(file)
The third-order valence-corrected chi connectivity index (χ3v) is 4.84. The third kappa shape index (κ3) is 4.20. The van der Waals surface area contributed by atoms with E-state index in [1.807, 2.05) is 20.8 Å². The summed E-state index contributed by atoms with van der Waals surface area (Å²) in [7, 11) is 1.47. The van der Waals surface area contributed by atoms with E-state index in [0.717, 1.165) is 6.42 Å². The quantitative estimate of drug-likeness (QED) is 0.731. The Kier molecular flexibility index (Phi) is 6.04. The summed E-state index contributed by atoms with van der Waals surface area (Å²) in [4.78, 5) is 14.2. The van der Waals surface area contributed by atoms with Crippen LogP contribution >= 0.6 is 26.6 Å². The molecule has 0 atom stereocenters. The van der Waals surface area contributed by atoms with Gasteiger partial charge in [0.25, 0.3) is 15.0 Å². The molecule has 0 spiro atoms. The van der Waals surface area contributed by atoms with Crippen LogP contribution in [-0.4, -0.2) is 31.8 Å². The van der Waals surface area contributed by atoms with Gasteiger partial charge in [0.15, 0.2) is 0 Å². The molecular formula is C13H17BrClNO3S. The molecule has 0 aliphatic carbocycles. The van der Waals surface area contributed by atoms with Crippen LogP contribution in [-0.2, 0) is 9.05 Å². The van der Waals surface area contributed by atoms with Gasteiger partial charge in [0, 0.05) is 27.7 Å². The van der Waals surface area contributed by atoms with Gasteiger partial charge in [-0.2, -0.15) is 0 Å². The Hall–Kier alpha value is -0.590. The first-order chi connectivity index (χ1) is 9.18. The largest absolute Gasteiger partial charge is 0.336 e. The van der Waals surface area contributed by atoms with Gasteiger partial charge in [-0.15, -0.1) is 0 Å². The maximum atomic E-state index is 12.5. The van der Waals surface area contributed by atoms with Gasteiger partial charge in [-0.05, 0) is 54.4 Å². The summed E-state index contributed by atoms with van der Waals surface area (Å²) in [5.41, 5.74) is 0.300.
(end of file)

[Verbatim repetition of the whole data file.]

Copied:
The third-order valence-corrected chi connectivity index (χ3v) is 4.84. The third kappa shape index (κ3) is 4.20. The van der Waals surface area contributed by atoms with E-state index in [1.807, 2.05) is 20.8 Å². The summed E-state index contributed by atoms with van der Waals surface area (Å²) in [7, 11) is 1.47. The van der Waals surface area contributed by atoms with E-state index in [0.717, 1.165) is 6.42 Å². The quantitative estimate of drug-likeness (QED) is 0.731. The Kier molecular flexibility index (Phi) is 6.04. The summed E-state index contributed by atoms with van der Waals surface area (Å²) in [4.78, 5) is 14.2. The van der Waals surface area contributed by atoms with Crippen LogP contribution >= 0.6 is 26.6 Å². The molecule has 0 atom stereocenters. The van der Waals surface area contributed by atoms with Gasteiger partial charge in [0.25, 0.3) is 15.0 Å². The molecule has 0 spiro atoms. The van der Waals surface area contributed by atoms with Crippen LogP contribution in [-0.4, -0.2) is 31.8 Å². The van der Waals surface area contributed by atoms with Gasteiger partial charge in [0.15, 0.2) is 0 Å². The molecular formula is C13H17BrClNO3S. The molecule has 0 aliphatic carbocycles. The van der Waals surface area contributed by atoms with Crippen LogP contribution in [-0.2, 0) is 9.05 Å². The van der Waals surface area contributed by atoms with Gasteiger partial charge in [0, 0.05) is 27.7 Å². The van der Waals surface area contributed by atoms with Gasteiger partial charge in [-0.2, -0.15) is 0 Å². The Hall–Kier alpha value is -0.590. The first-order chi connectivity index (χ1) is 9.18. The largest absolute Gasteiger partial charge is 0.336 e. The van der Waals surface area contributed by atoms with Gasteiger partial charge in [-0.15, -0.1) is 0 Å². The maximum atomic E-state index is 12.5. The van der Waals surface area contributed by atoms with Gasteiger partial charge in [-0.05, 0) is 54.4 Å². The summed E-state index contributed by atoms with van der Waals surface area (Å²) in [5.41, 5.74) is 0.300.